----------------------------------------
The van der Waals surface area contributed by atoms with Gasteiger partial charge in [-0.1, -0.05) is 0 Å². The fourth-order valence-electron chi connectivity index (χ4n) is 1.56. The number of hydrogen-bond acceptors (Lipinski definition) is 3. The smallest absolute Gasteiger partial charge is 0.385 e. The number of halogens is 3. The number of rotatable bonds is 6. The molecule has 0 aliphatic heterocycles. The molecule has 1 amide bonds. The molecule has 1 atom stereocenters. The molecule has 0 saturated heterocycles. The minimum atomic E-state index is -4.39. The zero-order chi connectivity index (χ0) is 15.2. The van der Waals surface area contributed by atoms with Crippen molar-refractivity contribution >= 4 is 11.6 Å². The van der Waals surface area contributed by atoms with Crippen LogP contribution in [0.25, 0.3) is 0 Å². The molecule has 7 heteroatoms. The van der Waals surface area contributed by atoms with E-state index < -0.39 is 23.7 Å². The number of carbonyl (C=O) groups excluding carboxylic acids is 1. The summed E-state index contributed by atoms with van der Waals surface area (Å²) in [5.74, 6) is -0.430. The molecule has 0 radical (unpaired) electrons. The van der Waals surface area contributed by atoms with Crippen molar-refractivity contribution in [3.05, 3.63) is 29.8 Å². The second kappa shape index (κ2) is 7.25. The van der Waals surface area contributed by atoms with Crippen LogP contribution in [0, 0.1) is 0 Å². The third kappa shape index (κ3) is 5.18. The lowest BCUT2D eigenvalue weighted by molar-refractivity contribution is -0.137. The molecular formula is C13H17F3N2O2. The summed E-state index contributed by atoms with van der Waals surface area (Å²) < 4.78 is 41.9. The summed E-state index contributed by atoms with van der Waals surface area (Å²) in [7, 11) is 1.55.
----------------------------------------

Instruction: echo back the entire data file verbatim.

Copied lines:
The van der Waals surface area contributed by atoms with Gasteiger partial charge in [-0.1, -0.05) is 0 Å². The fourth-order valence-electron chi connectivity index (χ4n) is 1.56. The number of hydrogen-bond acceptors (Lipinski definition) is 3. The smallest absolute Gasteiger partial charge is 0.385 e. The number of halogens is 3. The number of rotatable bonds is 6. The molecule has 0 aliphatic heterocycles. The molecule has 1 amide bonds. The molecule has 1 atom stereocenters. The molecule has 0 saturated heterocycles. The minimum atomic E-state index is -4.39. The zero-order chi connectivity index (χ0) is 15.2. The van der Waals surface area contributed by atoms with Crippen molar-refractivity contribution >= 4 is 11.6 Å². The van der Waals surface area contributed by atoms with Crippen LogP contribution in [0.25, 0.3) is 0 Å². The molecule has 7 heteroatoms. The van der Waals surface area contributed by atoms with E-state index < -0.39 is 23.7 Å². The number of carbonyl (C=O) groups excluding carboxylic acids is 1. The summed E-state index contributed by atoms with van der Waals surface area (Å²) in [5.74, 6) is -0.430. The molecule has 0 radical (unpaired) electrons. The van der Waals surface area contributed by atoms with Crippen molar-refractivity contribution in [3.05, 3.63) is 29.8 Å². The second kappa shape index (κ2) is 7.25. The van der Waals surface area contributed by atoms with Crippen LogP contribution in [0, 0.1) is 0 Å². The third kappa shape index (κ3) is 5.18. The lowest BCUT2D eigenvalue weighted by molar-refractivity contribution is -0.137. The molecular formula is C13H17F3N2O2. The summed E-state index contributed by atoms with van der Waals surface area (Å²) < 4.78 is 41.9. The summed E-state index contributed by atoms with van der Waals surface area (Å²) in [7, 11) is 1.55.